All the usual rules apply:  ride as safely as possible with the protective gear of your choice,  assume you appear invisible to cars, trucks and pedestrians, assume you appear delicious to bears and cougars, be sure to carry a flat kit or ride closely with someone who does, bring your phone so you can contact help in an emergency, bring some money to buy food and liquids along the route, or pack plenty on your own.

The Downtown Hotel is NOT in any way, shape or form a sponsor of this ride, but is merely offering, for an annual group ride, its parking lot as a starting point and its lobby as a gathering point for a casual after-ride social.   The Downtown Hotel accepts no liability or responsibility for accidents, injuries or any unpleasantness that may occur to any participating riders.   Each rider is solely responsible for their own safety and well-being.

Here's a route map for this ride


We'll have at least one person very familiar with this route riding along on the day of the ride.  But for people who want to ride it another time, or just want to check it out, I've mapped the route of this ride  here on Veloroutes (Thanks, Matt!)  And if that one loads too slowly, here is the same route on Bikelydotcom.
(Low quality screenshot)

If you're riding this route by yourself and have never done it before, both of these are viewable on your internet-capable smartphone or tablet, or you really want, you can print them out in sections at whatever level of zoom you like if you have to have it on paper.  Blog entries below have the route broken into sections, with some pictures of landmarks and descriptions of the turns of the route, which may also be helpful.

That's the overview.  If you want the leg-by-leg tour of the whole route, keep reading...

Monday, April 16, 2012

Start: Hotel Parking Lot to old Rayonier Mill Site

(Coho ferry terminal)


To begin our ride, at 9am we exit the Downtown Hotel parking lot (across the street from the Cornerhouse Restaurant/Downtown Hotel, next door to the Chase Bank building) and go left to the Coho Ferry dock then right (Railroad Ave.) to the Red Lion Inn, in front of which begins the Waterfront Trail/Olympic Discovery trail.

We'll be following it for only about a mile, a nice, flat, stretch-your-legs kind of roll out for a few minutes before we start to climb.

Old Rayonier Mill Site To National Park Visitor's Center

If 1.3 miles of flat isn't enough to get your legs warmed up, you'll get that on some short, sharp climbs in the next mile, followed by a few blocks of flat on your way to the Olympic National Park visitors center..
(Your first taste of seven miles of steady climbing)

<- From the old mill parking lot, go up that steep driveway at the gate (Ennis Street) and through a couple stoplights and then climb some more, going left on 5th Street and a quick right (on Ennis, once again) up to Peninsula College.
(Peninsula College)

These are the steepest grades you'll face today. Definitely the steepest. But not the longest. Not by a longshot.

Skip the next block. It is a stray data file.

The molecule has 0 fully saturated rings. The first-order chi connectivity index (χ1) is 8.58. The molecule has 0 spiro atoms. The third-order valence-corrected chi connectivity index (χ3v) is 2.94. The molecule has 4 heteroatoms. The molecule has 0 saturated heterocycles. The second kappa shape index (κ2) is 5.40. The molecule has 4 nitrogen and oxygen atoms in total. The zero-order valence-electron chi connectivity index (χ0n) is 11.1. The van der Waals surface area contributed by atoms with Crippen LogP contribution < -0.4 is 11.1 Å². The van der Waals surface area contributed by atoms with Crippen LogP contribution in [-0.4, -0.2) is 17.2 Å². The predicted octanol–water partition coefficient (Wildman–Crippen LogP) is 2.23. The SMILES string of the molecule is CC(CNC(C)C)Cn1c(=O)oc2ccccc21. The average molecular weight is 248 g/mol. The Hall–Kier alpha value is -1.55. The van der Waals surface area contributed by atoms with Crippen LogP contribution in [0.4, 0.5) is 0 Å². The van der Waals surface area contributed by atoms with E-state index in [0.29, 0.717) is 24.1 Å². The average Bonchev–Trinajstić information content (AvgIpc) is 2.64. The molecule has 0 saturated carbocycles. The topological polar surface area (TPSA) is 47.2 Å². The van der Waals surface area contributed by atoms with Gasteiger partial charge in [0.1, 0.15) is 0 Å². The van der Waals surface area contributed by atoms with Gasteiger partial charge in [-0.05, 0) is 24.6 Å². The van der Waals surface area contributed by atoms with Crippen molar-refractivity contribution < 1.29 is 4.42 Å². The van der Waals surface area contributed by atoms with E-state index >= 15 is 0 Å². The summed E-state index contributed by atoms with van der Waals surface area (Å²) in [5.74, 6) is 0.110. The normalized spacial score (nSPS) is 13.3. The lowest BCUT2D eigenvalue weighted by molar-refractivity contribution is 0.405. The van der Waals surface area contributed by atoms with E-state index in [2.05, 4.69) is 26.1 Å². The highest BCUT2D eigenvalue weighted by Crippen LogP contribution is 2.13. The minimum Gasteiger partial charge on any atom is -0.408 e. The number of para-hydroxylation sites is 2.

We'll do a little zig-zagging through the neighborhood flats here, so we don't prematurely lose our freshly earned altitude: right on Lauridsen Blvd in front of the college, one block then left on Liberty for one block, past the college parking lot, Right on Park, one or two blocks to a left on Porter one or two blocks to right on Grant Ave which after one block dumps us into the Olympic National Park Visitor's Center loop driveway.
(We've been riding for like, 20 minutes. Can't we stop and have a picnic or something?)
 



Take drink from the drinking fountain. Pick up a complimentary Olympic Park Map. See the stuffed animals inside. Give directions to an Asian tourist, bow politely, smile.


(Here's your elevation profile for this short leg.)

Olympic National Park Visitor's Center to Lake Dawn

Exit the National Park Visitor's Center lot, go right up the hill and an immediate right at the Y in the road.

Here's where the real climbing starts:  you're beginning at about 300 feet elevation and about 4 miles later you are at about 2000 feet. Pace yourself.

(Believe it or not, that overpass goes to a logging road.) 
A hopeful landmark; known to the locals as Walking Horse Hill Overpass, once you get about another mile past this spot, the climb levels off considerably and and you realize you've made it. The rest of the ride is relatively flat.


Take a right on Lake Dawn Road,
p
(Lake Dawn road.  Tahoe meets Appalachia.)
and enjoy a quick leisurely pedal through our own miniature version local of some backroad Lake Tahoe neighborhood, with the A-frame cabins and the Ski-Doo parked under the deck, kayaks and firewood scattered all about, and in about 0.3 miles fade right onto Little River Road, for some fun back country dirt road descending. Yee-Haw.


Here's the elevation profile for what you just climbed (that last mile was pretty soft, admit it):